Living in the age of the Great Resignation, Quiet Quitting and VUCA, discussions on what are the best practices to attract and retain talent have dominated the subject matter of numerous conferences and forums post-pandemic. After two years of all this, the question arises, is it an inexhaustible discussion or is it time to think of the next step?
This became a prime focus of discussion at the World Economic Forum's 2023 meeting in Davos 2023. Leaders took the leap to debate what actually constitutes best practices for attracting talent.
Lynda Gratton, Professor of Management Practice at London Business School, stated, “The topic is not about what best practices are but how can we make them work.” However, she pointed out that before delving into the ‘how’ of it, it is pivotal to look at the challenges that need to be dealt with. Factors like age, gender, lack of transparency, and engagement become massive stumbling blocks for talent attraction policies.
Changing times and the need for a new model
Looking back to the pandemic, in a mere two weeks, almost ten million people in the US and two million people in the EU lost their jobs. This gave them the opportunity to think and reconsider whether or not their work life is serving them. As they returned to work, this in turn sparked off a global discussion around work, the workplace culture, and whether salaries were justifiable in terms of the labour levied by the organisation. With this new consciousness, quit rates peaked and retention rates plunged.
With the changing economy, the time an employee spends working at the same place has also been drastically reduced. This transition requires organisations to step up. The inclusion of a hybrid model of working, paid sick leaves, paid off time, better wages, flexibility and transparency are some of the facets that Martin J. Walsh, the United States Secretary of Labour, mentioned to not only improve productivity but also retain talent.
As employees become more conscious of their choice of work, an expectation of a certain level of transparency on the employer’s part is demanded. Hisayuki Idekoba, President, CEO and Representative Director of the Board of Recruit Holdings, added to Walsh’s suggestion as he said, “Transparency is becoming a very important thing. If you are running a bad company, a bad atmosphere, bad management, you cannot hide it now.”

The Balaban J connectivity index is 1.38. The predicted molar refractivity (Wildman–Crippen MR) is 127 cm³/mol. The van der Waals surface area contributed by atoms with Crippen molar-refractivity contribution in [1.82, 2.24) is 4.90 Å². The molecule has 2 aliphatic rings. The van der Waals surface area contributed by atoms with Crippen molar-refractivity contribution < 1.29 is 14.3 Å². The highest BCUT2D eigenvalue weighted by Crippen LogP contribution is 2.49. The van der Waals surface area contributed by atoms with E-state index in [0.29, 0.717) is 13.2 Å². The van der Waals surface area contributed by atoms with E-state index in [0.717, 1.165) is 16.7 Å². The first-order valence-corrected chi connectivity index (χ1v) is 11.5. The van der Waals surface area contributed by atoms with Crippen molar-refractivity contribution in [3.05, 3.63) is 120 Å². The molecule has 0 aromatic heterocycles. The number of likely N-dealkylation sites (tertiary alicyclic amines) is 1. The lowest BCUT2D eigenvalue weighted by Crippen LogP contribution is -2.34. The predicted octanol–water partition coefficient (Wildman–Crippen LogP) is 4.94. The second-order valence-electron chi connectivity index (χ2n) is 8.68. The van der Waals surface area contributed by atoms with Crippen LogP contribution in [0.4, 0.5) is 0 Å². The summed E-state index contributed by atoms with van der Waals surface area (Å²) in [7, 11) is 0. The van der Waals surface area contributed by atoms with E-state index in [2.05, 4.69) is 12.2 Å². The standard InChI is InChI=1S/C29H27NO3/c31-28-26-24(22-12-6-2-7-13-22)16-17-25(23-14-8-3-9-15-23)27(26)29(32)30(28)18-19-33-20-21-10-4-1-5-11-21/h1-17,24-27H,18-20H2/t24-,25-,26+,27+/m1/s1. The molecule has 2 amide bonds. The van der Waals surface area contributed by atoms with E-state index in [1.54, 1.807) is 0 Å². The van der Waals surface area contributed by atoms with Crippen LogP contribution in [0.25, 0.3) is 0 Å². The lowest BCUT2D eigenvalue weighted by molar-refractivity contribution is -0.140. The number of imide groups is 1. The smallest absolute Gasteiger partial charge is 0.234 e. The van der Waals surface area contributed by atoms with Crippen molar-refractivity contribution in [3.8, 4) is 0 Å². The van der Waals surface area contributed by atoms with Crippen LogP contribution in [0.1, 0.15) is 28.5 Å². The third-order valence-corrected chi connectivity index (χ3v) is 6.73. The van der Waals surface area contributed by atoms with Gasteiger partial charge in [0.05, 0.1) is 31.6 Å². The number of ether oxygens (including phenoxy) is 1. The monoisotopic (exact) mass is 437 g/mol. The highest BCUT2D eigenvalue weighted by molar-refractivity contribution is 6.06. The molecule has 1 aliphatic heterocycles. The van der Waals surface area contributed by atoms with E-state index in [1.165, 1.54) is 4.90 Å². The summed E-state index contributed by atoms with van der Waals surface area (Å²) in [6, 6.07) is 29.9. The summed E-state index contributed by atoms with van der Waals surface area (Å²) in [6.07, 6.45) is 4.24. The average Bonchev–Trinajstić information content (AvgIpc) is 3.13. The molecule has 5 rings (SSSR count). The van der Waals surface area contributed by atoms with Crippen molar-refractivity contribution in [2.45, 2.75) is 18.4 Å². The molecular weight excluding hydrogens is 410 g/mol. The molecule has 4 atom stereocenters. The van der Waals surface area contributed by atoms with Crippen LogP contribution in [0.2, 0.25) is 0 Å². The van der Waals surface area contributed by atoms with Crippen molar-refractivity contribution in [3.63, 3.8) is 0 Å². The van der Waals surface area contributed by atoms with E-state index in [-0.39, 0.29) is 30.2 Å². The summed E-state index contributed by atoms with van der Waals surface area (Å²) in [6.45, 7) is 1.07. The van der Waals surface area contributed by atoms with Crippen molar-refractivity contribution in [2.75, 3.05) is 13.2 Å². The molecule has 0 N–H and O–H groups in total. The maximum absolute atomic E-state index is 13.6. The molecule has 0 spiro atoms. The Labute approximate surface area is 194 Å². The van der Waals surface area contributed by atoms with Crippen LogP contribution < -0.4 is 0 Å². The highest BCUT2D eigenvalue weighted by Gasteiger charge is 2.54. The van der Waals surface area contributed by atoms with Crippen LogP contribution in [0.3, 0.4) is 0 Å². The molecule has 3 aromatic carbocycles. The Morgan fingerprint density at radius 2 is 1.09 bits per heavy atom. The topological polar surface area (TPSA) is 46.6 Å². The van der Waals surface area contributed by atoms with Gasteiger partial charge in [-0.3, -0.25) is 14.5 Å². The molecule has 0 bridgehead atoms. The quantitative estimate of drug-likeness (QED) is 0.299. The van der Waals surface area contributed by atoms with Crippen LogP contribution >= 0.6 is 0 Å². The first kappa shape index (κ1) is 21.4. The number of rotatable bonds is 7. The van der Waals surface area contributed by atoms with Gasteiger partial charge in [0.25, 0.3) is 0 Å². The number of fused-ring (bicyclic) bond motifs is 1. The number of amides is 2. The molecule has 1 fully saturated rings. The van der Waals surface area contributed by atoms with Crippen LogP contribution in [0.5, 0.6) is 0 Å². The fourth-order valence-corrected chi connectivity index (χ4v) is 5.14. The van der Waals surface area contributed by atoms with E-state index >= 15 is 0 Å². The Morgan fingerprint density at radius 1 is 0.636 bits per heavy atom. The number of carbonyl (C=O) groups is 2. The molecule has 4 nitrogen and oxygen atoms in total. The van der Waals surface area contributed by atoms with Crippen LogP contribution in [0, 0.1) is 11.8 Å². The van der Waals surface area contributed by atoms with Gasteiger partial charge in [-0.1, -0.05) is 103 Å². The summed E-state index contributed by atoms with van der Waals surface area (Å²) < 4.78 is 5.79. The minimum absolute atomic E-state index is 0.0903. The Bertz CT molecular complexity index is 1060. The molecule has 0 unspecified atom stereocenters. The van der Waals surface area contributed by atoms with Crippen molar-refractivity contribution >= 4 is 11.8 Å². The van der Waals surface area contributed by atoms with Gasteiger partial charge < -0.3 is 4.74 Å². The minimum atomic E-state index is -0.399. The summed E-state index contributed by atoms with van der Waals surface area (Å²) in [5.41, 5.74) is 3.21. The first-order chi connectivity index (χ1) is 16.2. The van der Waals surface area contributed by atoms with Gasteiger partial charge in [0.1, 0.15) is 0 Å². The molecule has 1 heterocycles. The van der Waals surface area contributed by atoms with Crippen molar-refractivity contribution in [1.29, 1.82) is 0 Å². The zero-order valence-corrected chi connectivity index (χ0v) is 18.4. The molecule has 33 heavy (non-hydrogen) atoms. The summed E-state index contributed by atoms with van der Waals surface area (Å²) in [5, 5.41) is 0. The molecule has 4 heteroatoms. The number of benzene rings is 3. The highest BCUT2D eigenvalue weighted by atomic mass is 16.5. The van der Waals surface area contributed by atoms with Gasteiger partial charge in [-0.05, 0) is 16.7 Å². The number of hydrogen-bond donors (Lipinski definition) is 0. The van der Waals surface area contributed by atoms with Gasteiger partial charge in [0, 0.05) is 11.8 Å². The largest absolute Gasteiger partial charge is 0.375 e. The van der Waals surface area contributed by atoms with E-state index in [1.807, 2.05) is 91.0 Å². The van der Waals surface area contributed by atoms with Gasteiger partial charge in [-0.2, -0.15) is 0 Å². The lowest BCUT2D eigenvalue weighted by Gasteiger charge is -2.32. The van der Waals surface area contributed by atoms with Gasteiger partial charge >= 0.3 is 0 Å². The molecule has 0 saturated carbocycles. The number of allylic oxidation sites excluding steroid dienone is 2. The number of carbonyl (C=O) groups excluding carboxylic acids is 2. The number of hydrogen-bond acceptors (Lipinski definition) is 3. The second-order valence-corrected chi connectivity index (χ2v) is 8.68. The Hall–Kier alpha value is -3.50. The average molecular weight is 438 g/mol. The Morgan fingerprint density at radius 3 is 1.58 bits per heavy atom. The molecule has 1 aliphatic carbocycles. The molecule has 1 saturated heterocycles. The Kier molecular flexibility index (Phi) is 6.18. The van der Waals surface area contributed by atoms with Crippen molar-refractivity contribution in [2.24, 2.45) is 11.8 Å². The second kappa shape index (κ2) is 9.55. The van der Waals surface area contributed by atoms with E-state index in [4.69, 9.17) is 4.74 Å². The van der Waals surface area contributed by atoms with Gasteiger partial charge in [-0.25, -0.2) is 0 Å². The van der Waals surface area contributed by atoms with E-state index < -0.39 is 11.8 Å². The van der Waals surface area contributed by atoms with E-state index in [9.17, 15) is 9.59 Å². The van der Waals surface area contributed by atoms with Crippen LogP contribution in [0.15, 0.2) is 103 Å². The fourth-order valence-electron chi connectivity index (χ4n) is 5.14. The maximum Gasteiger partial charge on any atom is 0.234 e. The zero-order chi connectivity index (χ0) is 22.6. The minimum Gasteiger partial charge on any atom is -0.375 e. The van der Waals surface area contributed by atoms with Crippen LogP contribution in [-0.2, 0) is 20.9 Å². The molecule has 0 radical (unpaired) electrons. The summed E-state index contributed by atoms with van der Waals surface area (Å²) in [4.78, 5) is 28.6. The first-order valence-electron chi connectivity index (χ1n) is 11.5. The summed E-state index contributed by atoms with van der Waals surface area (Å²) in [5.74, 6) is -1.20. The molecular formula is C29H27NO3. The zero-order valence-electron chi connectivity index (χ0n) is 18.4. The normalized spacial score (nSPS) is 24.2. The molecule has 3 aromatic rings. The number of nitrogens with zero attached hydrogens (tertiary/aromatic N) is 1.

Focusing on the role of government, Walsh said, “I don’t think it's the role of the government to tell the companies how to run the companies, but I do think it's the role of the government to look at best practices and share them with the companies that might want them.”
Claudia Azevedo, Chief Executive Officer of SONAE SGPS SA, highlighted that the values of the organisation are the baseline. She said, “The values have to be there and be authentic. It is like a minimum standard to work in a company, to be decent…it also helps me as a CEO, during the lockdown, to say I’m not going to layoff anybody because those are the values that have been there for fifty years and will be there for the next fifty years.”
The issue of ageism
The leaders pointed out how the emphasis on recruiting the younger generation has far-reaching implications for people above fifty years of age. In the US, 78% say that they have experienced age discrimination. It does not just affect the mental health of older people but also leads to casual unfair treatment against them. Specifically, in the last four to five years, an upswing has been witnessed in the number of claims with respect to age discrimination faced by people in the workplace.
The feeling of isolation and neglect is especially common amongst those above fifty years of age. Jo Ann Jenkins, CEO of AARP, commented that in her organisation, around four generations come together and work, ranging from eighteen years to eighty and above. She said, “It is important to not judge people by how old they are. We judge people by the talent, wisdom and skillsets they bring to the workforce.”
The leaders further added that among older generations, an increasing amount of participation and willingness to participate in the workforce has been observed in recent times. The reasons vary from financial aspects, to the perception that work is the purpose of their lives.
Feminisation of work
A massive problem with inclusiveness is that as professions become feminised, or associated with women, the salary goes down. In a system where discrimination against genders concerning salary, promotions and recognition is pervasive, Jenkins proposed that equity studies in every organisation are essential to make sure there are no disparities.
There is also the challenge that across countries, in many households, women are not only the caretakers but also the primary earners. Lack of childcare and equitable representation on the board and women of colour not being paid well are some of the issues that the industry needs to deal with. Walsh said that these challenges are easier to regulate in the government sector whereas, in the private sector, it becomes a bigger one.